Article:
Melina Vastola-USA TODAY Sports
Closing out my examination of what Wes Welker's future could be with the New England Patriots by guessing the media spin on the news that Welker had been franchised.
Today I'll be closing out my series of predictions as to how the media will
overreact to whatever the New England Patriots decide to do with Wes Welker. Of the three, I think this is the least likely scenario, to be honest, as it represents a fairly massive financial commitment with limited upside, but based on what we've all seen in offseasons past, you never know.
Scenario 3: The Patriots Franchise Welker
The Narrative: Wes Welker, despite all of his production and his positive contributions to his team, once again remains nothing but a cog in the cold metal of the Patriots machine. What more does he have to do to prove how valuable he is to this offense? How much more production can one team require before they lock him up with a long term deal? While Welker may be on the receiving end of a nice payday, he once again finds himself with zero long-term security and will hit the market in 2014 a year older and with another year of taking a pounding over the middle on his body. When the Patriots cast him aside like a piece of trash after this season, having exhausted him of every ounce of his resources, he may simply be too worn down to get the long-term deal he deserved back in 2012.
What they will be ignoring: Although franchise tags don't offer the kind of multi-year security that most players look for and don't provide the stability that accompanies a longer contract with more guaranteed money, the fact of the matter is that franchising Welker in 2012 and 2013 will net him over 20 million dollars. The vast majority of the world would have absolutely zero problem defining that kind of money as "financial security." And while Welker is a valuable player who has been loyal, determined, and has always said the right things, it is unfair to overlook the fact that the NFL is a business, and as a member of that business, the Patriots have to look out for the interests of the team first. It may not be seen as the most soft and cuddly of moves, but rarely does good business coincide with making everyone feel warm and fuzzy inside. No player, no matter how good, is more important than the team as a whole, and should Welker get franchised, the decision will have been made that one year, 11 million dollars makes the most sense for both the present and the future.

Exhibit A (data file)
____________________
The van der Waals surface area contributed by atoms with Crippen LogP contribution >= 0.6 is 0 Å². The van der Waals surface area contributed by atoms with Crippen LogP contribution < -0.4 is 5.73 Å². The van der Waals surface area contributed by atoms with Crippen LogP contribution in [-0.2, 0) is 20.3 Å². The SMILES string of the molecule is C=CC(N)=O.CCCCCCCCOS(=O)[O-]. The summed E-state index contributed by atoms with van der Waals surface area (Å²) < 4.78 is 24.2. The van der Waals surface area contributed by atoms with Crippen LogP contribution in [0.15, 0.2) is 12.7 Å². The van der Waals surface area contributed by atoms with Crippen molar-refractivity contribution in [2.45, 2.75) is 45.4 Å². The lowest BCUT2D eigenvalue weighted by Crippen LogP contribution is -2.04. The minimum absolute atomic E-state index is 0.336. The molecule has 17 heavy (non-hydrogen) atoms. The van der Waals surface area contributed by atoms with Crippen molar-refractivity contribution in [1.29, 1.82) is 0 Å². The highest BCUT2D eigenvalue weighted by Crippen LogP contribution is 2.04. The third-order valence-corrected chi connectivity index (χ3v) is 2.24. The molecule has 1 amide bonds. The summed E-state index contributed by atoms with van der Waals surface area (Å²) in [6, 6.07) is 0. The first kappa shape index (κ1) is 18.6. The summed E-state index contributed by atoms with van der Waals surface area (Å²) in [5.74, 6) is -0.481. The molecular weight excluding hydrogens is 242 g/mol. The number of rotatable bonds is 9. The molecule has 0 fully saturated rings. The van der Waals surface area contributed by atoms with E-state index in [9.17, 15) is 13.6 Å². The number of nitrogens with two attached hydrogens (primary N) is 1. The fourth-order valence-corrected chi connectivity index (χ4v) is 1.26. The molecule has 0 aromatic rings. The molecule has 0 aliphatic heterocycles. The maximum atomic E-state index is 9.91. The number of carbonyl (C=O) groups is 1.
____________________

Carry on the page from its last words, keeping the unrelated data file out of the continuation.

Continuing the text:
The facts: This is only my opinion, so I don't know if I should bring it up under a paragraph labeled "the facts," but I think that franchising Welker is pretty much the equivalent of giving him a longer deal. As valuable as Welker is, he isn't worth 11 million dollars a year, and paying him that 11 million dollars would be a huge hit on New England's available 2013 cap space. Given that New England isn't a team to overpay players, odds are that the only reason that they would slap Welker with the franchise tag at this point would be so that they could have more time to work out the details of a more team-friendly contract. We all saw a similar scenario a few years ago when Vince Wilfork was franchised and then signed a multi-year contract later in the offseason, and we could very well see it again here. If New England is determined to keep Welker around but just can't get anything finalized before free agency hits, it makes all the sense in the world to franchise him and not allow other teams to tempt him away from the Patriots. What I would find most amusing about this particular scenario is the amount of backlash the Patriots would receive for franchising Welker, and then crickets when they do end up working something out. It happened with Brady's contract, it happened with Wilfork's contract, it happened with Mankins's contract, and it would happen again here. Of course, franchising Welker is also something of a gamble in that the team will be banking on him preferring a long-term deal as opposed to a one year contract. There is definitely a chance that the Patriots franchise Welker with the intention of buying more time to negotiate his terms, only to see him perfectly content to play for one more year with a huge payday. Of course, the Patriots can always remove the franchise tag should this happen, but doing so would pretty much doom Welker's chances of playing in New England.